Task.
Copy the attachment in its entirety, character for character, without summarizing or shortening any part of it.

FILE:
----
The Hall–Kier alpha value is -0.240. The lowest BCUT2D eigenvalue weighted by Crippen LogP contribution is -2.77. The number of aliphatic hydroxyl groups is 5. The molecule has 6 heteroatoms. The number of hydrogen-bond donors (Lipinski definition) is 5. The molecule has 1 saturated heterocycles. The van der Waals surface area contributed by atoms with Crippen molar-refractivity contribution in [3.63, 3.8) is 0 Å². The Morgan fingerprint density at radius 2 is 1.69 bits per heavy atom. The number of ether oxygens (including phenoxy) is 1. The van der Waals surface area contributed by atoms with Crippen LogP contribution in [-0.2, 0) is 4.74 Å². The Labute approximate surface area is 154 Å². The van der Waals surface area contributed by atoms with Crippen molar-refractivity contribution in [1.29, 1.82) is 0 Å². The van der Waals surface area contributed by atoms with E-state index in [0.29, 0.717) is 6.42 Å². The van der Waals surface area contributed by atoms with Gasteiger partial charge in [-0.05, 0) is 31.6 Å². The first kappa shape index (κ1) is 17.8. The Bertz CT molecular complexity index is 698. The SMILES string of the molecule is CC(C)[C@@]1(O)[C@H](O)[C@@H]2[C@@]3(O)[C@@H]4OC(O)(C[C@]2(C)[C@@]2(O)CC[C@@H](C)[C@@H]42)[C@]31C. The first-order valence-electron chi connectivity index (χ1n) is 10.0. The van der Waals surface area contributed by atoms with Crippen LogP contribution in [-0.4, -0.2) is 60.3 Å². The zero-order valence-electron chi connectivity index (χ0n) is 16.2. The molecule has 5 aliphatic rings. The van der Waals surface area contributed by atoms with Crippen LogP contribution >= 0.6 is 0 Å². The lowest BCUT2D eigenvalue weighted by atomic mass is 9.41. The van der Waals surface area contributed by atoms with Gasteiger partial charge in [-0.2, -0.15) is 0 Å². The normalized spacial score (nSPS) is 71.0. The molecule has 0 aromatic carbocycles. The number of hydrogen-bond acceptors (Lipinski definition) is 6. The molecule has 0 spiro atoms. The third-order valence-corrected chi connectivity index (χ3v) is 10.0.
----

The Hall–Kier alpha value is -0.240. The lowest BCUT2D eigenvalue weighted by Crippen LogP contribution is -2.77. The number of aliphatic hydroxyl groups is 5. The molecule has 6 heteroatoms. The number of hydrogen-bond donors (Lipinski definition) is 5. The molecule has 1 saturated heterocycles. The van der Waals surface area contributed by atoms with Crippen molar-refractivity contribution in [3.63, 3.8) is 0 Å². The Morgan fingerprint density at radius 2 is 1.69 bits per heavy atom. The number of ether oxygens (including phenoxy) is 1. The van der Waals surface area contributed by atoms with Crippen LogP contribution in [-0.2, 0) is 4.74 Å². The Labute approximate surface area is 154 Å². The van der Waals surface area contributed by atoms with Crippen molar-refractivity contribution in [1.29, 1.82) is 0 Å². The van der Waals surface area contributed by atoms with E-state index in [0.29, 0.717) is 6.42 Å². The van der Waals surface area contributed by atoms with Gasteiger partial charge in [-0.05, 0) is 31.6 Å². The first kappa shape index (κ1) is 17.8. The Bertz CT molecular complexity index is 698. The SMILES string of the molecule is CC(C)[C@@]1(O)[C@H](O)[C@@H]2[C@@]3(O)[C@@H]4OC(O)(C[C@]2(C)[C@@]2(O)CC[C@@H](C)[C@@H]42)[C@]31C. The first-order valence-electron chi connectivity index (χ1n) is 10.0. The van der Waals surface area contributed by atoms with Crippen LogP contribution in [-0.4, -0.2) is 60.3 Å². The zero-order valence-electron chi connectivity index (χ0n) is 16.2. The molecule has 5 aliphatic rings. The van der Waals surface area contributed by atoms with Crippen LogP contribution >= 0.6 is 0 Å². The lowest BCUT2D eigenvalue weighted by atomic mass is 9.41. The van der Waals surface area contributed by atoms with Gasteiger partial charge in [-0.2, -0.15) is 0 Å². The normalized spacial score (nSPS) is 71.0. The molecule has 0 aromatic carbocycles. The number of hydrogen-bond acceptors (Lipinski definition) is 6. The molecule has 0 spiro atoms. The third-order valence-corrected chi connectivity index (χ3v) is 10.0.